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Sutherland groups can apply to £1m fund for local paths

By John Davidson

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The historic Ardnish Path on the Isle of Skye.
The historic Ardnish Path on the Isle of Skye.

More than £1 million has been made available for community groups to develop paths in their area.

Organisations in Sutherland and across the Highlands are being encouraged to apply to the Ian Findlay Path Fund (IFPF), which is now open for a third year.

Administered by Scotland’s national walking charity, Paths for All, on behalf of Transport Scotland and the Scottish Government, the IFPF will support projects that aim to enable more people to walk, wheel, or cycle for everyday journeys through the improvement of local path networks.

Eligible groups with plans to improve active travel networks in and around their communities can apply for a grant ranging from £10,000 to £100,000 towards the cost of project delivery. Funding is also available through the fund to cover the cost of producing detailed design plans for projects at an earlier stage of their development.

Yvonne McLeod, senior development officer for the fund at Paths for All, said: “The time since the fund initially opened in August 2022 has just flown by and it is astonishing to look back and see just how much has already been achieved by communities all across Scotland in such a short space of time.

“The IFPF team has made a concerted effort to visit community groups interested in applying, in a bid to learn more about their projects. It has been both very enjoyable and invaluable learning about how we can support groups to deliver a very wide range of projects. Helping them turn their vision into reality has been an absolute privilege.

“Seeing the difference the fund is making and speaking to the people who have benefited is quite humbling and is a fitting legacy for Ian Findlay, in whose name the fund was established.

“We are absolutely delighted to be reopening the fund for its third round and are very much looking forward to seeing what comes next.”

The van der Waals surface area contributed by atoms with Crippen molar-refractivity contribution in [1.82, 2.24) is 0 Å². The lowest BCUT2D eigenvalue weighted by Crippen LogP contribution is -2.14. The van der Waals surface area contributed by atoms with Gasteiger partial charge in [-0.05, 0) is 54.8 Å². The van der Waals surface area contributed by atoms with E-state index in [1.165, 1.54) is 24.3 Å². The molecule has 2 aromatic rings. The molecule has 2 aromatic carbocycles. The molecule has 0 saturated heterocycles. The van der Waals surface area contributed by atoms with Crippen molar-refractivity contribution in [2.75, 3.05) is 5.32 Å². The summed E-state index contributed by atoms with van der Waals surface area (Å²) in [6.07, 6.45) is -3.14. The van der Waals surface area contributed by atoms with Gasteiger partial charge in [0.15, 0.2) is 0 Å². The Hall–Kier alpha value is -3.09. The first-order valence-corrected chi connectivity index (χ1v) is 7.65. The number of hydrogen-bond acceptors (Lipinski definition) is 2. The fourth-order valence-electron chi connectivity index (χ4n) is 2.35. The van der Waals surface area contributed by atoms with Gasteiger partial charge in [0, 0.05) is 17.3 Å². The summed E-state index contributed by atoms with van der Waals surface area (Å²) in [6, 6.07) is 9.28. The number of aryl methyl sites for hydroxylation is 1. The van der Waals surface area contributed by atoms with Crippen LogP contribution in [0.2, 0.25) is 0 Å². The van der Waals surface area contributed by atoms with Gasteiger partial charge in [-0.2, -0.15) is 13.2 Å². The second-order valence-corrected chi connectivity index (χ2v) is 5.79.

The fund has awarded more than £2.5 million since its inception and supported nearly 40 community led projects, including revitalising the historic Ardnish Path on Skye to enabling Queen Margaret University in Edinburgh to create an entirely new active travel link.

The fund uniquely offers a combination of financial support, advice, and guidance with the aim of empowering communities to implement impactful changes through delivery of the projects they are passionate about.

Named in honour of the late Ian Findlay CBE, former chief officer of Paths for All, the fund continues his vision of making Scotland's great outdoors more accessible to all.

Applications will be accepted until February 2025 or sooner if all funding is allocated within this time. Interested groups should contact the IFPF team at IFPF@pathsforall.org.uk to discuss their projects in the first instance. Guidance for who may apply and the type of things that may be funded can be found on the Paths for All website.

Paths for All works to create more opportunities and better environments for everyone in Scotland, no matter who they are or where they live, to stay active through walking, wheeling, scooting or cycling.

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